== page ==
Tuesday, May 30, 2006


The other day, araujo suggested Erlang might make a good shell. Shell as in, bash. Hrm, I thought, maybe...
I don't think Erlang would be flexible enough to make a decent shell. Take something like this:

for i in *; do echo $i; done

What would the Erlang equivalent look like?

lists:map(fun(X) -> print([X]) end, ls())

I just don't see it? I should hope it doesn't look like that but I don't know. On the other hand, I seem to have it pretty set in my mind that Common Lisp would make an excellent shell language. A few people have told me that CL would probably be too verbose and not work out well but, I don't know, it just seems so succinct and powerful. You could make a lot of macros to make your life easier. I sent an email to the Lisp At Light Speed blog dude to get his opinion but I figured I'd post it here too to see if anyone has any thoughts.

What I have in mind is basically an interactive shell, using Common
Lisp as its programming language. For instance something like:

for i in *; do echo $i; done

Might look like:

(loop for i in (ls) do (print i))

The second thing I would love to see is Monad/Powershell. Rather
than using text to pass data around, uses lists/objects/etc. (ls)
for instance gives a list of file objects to iterate over, and you
can extract things like the size and permissions and what not.

This raises a question though. In order to do this, just about every
standard program becomes obsolete. For instance, why use 'cut' when
you can simply split a string with a CL function. However some
things would still be very useful, such as ls, or grep, but these
now need to communicate via objects rather than just text, so those
will have ot be rewritten. In which cause it seems like they could
simply be packages and loaded into the shell, meaning you don't
have to deal with program startup times or what not. Is this a lot
of work to rewrite all of these programs, and does it mean that we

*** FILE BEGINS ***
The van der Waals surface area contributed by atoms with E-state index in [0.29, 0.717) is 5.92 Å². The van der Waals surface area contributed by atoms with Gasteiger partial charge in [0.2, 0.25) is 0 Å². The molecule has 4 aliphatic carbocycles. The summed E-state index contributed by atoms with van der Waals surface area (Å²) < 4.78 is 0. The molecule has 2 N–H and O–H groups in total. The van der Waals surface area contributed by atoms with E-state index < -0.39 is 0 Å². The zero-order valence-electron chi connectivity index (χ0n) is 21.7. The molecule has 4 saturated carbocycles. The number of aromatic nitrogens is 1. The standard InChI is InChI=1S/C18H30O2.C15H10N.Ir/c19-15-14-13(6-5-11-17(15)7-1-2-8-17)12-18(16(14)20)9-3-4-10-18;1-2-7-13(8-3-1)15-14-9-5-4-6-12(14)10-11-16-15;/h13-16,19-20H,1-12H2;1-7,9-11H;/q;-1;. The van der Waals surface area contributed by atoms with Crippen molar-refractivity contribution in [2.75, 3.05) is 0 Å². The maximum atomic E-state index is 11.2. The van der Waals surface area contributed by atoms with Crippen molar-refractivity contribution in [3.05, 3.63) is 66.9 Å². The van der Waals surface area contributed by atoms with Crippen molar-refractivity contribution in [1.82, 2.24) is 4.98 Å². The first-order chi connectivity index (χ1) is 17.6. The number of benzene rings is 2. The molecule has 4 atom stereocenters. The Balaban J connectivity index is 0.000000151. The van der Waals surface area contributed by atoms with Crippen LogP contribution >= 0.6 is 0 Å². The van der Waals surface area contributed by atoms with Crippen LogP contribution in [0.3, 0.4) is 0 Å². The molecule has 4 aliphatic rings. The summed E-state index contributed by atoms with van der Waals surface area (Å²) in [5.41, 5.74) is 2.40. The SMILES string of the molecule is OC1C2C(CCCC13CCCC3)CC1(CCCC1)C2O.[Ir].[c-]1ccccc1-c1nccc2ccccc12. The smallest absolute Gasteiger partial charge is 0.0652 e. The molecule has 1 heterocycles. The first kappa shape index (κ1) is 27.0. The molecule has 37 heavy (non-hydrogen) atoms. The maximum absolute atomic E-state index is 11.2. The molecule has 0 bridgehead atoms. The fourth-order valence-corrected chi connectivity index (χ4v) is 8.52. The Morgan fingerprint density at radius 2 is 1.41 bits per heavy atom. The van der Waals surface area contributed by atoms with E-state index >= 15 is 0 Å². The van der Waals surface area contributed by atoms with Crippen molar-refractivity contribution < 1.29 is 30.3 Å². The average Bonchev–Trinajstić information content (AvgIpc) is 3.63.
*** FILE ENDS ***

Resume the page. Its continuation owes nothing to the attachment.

cannot usefully use third party programs that people write? You
can always drop down to using strings as communication I suppose.

That is the basic idea. So far a few people have suggested that
sexprs really aren't any better for this sort of thing. sexpr's
won't be any better than say...bash. Someone suggested that Factor
might be a better language for this. But it seems to me, with
Common Lisps powerful macro system, you can easily make most
operations incredibly simple? The most useful aspect would be using
objects to communicate. But even if this is a lot of work to
accomplish, it seems to me that simply using CL as a shell programming
language seems like it would be nice. Am I wrong here? Am I missing

If CL would make a poor langauge, what would make a good language? Riastrach has suggested Factor. I don't know enough about factor to say that but I think I like CL better for this.

All I know is:

This is not the answer


  1. CL doesn't make a poor language, the shell makes a poor code-editor.

    Just beef up the abilities of the prompt to edit code and you have a good shell.

    Oh wait. That's emacs. /noss

  2. What you envisioned already exists, though not in Common Lisp but rather in Scheme, the other big Lisp dialect. Check out Scsh, the Scheme Shell. It's pretty cool.

  3. Yes I know of scsh but from what I've heard scsh is poor/incomplete/buggy. Does scsh handle things in terms of objects as Monad/Powershell does? That is the more interesting of the things I would like to see accomplished. What column the pid# is in becomes rather irrelevant when you are simply looking at a member of some class/object.

    I will look at scsh some more but from what I saw i didn't particuarlly find it al that impressive...

  4. I did something in Emacs Lisp. It allows mixing Lisp and simple shell stuff like:

    (message (format "echo returned %d" ($ echo "hello, shell!")))

    And it moves a tiny step toward files as data objects, using "cd" to enter not only directories but also text files:

    ($ cd /etc/passwd)
    ($ chunk 0)
    ($ chunk "sys")

    No, it's not useable as an everyday shell, it's little more than a toy, though one I'd really like to spend some time on.

    (Why not Common Lisp? Only because you want all the help you can get to cut down on typing parentheses or you'll soon miss bash, and I felt more like getting it from Emacs than looking into the terminal handling code of some Common Lisp implementation.)

  5. I know this is a year and half old post, but I have fleshed out some ideas about using the Erlang shell as a general utility shell.